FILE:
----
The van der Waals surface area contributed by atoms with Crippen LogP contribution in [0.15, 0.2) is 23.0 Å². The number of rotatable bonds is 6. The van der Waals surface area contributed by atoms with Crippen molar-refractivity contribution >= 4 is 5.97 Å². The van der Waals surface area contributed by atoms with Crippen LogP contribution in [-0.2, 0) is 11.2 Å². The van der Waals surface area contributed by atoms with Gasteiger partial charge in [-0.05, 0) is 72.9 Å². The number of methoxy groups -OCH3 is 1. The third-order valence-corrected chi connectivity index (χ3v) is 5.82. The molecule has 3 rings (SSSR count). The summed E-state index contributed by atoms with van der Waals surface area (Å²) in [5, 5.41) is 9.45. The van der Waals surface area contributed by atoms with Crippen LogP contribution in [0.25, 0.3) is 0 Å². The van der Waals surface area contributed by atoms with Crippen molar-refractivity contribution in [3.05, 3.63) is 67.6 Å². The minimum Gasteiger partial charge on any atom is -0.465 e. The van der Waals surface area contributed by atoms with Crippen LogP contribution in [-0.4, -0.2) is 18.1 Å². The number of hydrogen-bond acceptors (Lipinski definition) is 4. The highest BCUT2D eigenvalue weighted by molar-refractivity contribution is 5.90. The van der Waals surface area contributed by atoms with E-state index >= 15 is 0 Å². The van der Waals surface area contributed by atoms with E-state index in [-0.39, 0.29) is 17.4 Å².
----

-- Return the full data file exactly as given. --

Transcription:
The van der Waals surface area contributed by atoms with Crippen LogP contribution in [0.15, 0.2) is 23.0 Å². The number of rotatable bonds is 6. The van der Waals surface area contributed by atoms with Crippen molar-refractivity contribution >= 4 is 5.97 Å². The van der Waals surface area contributed by atoms with Crippen LogP contribution in [-0.2, 0) is 11.2 Å². The van der Waals surface area contributed by atoms with Gasteiger partial charge in [-0.05, 0) is 72.9 Å². The number of methoxy groups -OCH3 is 1. The third-order valence-corrected chi connectivity index (χ3v) is 5.82. The molecule has 3 rings (SSSR count). The summed E-state index contributed by atoms with van der Waals surface area (Å²) in [5, 5.41) is 9.45. The van der Waals surface area contributed by atoms with Crippen LogP contribution in [0.25, 0.3) is 0 Å². The van der Waals surface area contributed by atoms with Crippen molar-refractivity contribution in [3.05, 3.63) is 67.6 Å². The minimum Gasteiger partial charge on any atom is -0.465 e. The van der Waals surface area contributed by atoms with Crippen LogP contribution in [-0.4, -0.2) is 18.1 Å². The number of hydrogen-bond acceptors (Lipinski definition) is 4. The highest BCUT2D eigenvalue weighted by molar-refractivity contribution is 5.90. The van der Waals surface area contributed by atoms with E-state index >= 15 is 0 Å². The van der Waals surface area contributed by atoms with E-state index in [-0.39, 0.29) is 17.4 Å².